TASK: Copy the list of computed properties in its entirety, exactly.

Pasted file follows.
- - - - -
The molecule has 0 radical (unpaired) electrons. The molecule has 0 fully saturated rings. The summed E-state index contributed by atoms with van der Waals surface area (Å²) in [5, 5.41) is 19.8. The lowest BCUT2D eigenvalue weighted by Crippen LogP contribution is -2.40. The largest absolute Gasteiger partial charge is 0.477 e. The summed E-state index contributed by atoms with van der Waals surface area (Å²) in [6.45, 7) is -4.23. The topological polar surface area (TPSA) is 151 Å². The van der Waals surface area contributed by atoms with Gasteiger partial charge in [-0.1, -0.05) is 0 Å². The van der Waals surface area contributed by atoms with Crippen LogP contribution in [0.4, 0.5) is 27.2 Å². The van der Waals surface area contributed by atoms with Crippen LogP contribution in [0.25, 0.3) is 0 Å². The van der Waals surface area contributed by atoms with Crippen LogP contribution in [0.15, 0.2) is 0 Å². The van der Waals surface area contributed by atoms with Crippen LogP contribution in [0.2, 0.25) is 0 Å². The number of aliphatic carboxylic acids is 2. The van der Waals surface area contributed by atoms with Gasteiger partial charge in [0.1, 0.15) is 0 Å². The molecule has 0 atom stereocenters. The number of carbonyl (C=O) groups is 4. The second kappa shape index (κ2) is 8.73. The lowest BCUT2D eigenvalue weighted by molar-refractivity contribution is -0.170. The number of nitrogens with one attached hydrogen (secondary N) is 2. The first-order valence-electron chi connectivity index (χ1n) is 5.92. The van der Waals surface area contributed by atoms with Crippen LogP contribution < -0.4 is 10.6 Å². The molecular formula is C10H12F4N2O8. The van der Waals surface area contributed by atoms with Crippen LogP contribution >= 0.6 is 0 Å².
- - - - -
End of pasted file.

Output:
The molecule has 0 radical (unpaired) electrons. The molecule has 0 fully saturated rings. The summed E-state index contributed by atoms with van der Waals surface area (Å²) in [5, 5.41) is 19.8. The lowest BCUT2D eigenvalue weighted by Crippen LogP contribution is -2.40. The largest absolute Gasteiger partial charge is 0.477 e. The summed E-state index contributed by atoms with van der Waals surface area (Å²) in [6.45, 7) is -4.23. The topological polar surface area (TPSA) is 151 Å². The van der Waals surface area contributed by atoms with Gasteiger partial charge in [-0.1, -0.05) is 0 Å². The van der Waals surface area contributed by atoms with Crippen LogP contribution in [0.4, 0.5) is 27.2 Å². The van der Waals surface area contributed by atoms with Crippen LogP contribution in [0.25, 0.3) is 0 Å². The van der Waals surface area contributed by atoms with Crippen LogP contribution in [0.15, 0.2) is 0 Å². The van der Waals surface area contributed by atoms with Crippen LogP contribution in [0.2, 0.25) is 0 Å². The number of aliphatic carboxylic acids is 2. The van der Waals surface area contributed by atoms with Gasteiger partial charge in [0.1, 0.15) is 0 Å². The molecule has 0 atom stereocenters. The number of carbonyl (C=O) groups is 4. The second kappa shape index (κ2) is 8.73. The lowest BCUT2D eigenvalue weighted by molar-refractivity contribution is -0.170. The number of nitrogens with one attached hydrogen (secondary N) is 2. The first-order valence-electron chi connectivity index (χ1n) is 5.92. The van der Waals surface area contributed by atoms with Crippen LogP contribution < -0.4 is 10.6 Å². The molecular formula is C10H12F4N2O8. The van der Waals surface area contributed by atoms with Crippen LogP contribution >= 0.6 is 0 Å².